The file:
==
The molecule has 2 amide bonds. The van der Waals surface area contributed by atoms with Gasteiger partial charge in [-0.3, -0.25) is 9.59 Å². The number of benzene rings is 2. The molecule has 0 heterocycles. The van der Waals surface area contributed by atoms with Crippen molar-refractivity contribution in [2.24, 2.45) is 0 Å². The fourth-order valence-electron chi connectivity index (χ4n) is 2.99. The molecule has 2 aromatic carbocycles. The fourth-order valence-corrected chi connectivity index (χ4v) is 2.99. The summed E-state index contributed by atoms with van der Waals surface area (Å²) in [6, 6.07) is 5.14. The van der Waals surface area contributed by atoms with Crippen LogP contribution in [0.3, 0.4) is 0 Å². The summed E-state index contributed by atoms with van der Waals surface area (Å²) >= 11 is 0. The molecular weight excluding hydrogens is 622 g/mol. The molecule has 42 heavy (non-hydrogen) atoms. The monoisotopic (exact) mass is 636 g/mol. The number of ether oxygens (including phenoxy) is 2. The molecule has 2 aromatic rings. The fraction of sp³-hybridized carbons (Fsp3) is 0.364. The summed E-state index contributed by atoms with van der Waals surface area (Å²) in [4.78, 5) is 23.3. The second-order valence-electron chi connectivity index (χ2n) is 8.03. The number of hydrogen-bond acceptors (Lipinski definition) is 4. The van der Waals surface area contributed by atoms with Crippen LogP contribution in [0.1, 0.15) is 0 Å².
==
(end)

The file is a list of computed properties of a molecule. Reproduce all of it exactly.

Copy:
The molecule has 2 amide bonds. The van der Waals surface area contributed by atoms with Gasteiger partial charge in [-0.3, -0.25) is 9.59 Å². The number of benzene rings is 2. The molecule has 0 heterocycles. The van der Waals surface area contributed by atoms with Crippen molar-refractivity contribution in [2.24, 2.45) is 0 Å². The fourth-order valence-electron chi connectivity index (χ4n) is 2.99. The molecule has 2 aromatic carbocycles. The fourth-order valence-corrected chi connectivity index (χ4v) is 2.99. The summed E-state index contributed by atoms with van der Waals surface area (Å²) in [6, 6.07) is 5.14. The van der Waals surface area contributed by atoms with Crippen LogP contribution in [0.3, 0.4) is 0 Å². The summed E-state index contributed by atoms with van der Waals surface area (Å²) >= 11 is 0. The molecular weight excluding hydrogens is 622 g/mol. The molecule has 42 heavy (non-hydrogen) atoms. The monoisotopic (exact) mass is 636 g/mol. The number of ether oxygens (including phenoxy) is 2. The molecule has 2 aromatic rings. The fraction of sp³-hybridized carbons (Fsp3) is 0.364. The summed E-state index contributed by atoms with van der Waals surface area (Å²) in [4.78, 5) is 23.3. The second-order valence-electron chi connectivity index (χ2n) is 8.03. The number of hydrogen-bond acceptors (Lipinski definition) is 4. The van der Waals surface area contributed by atoms with Crippen LogP contribution in [0.1, 0.15) is 0 Å².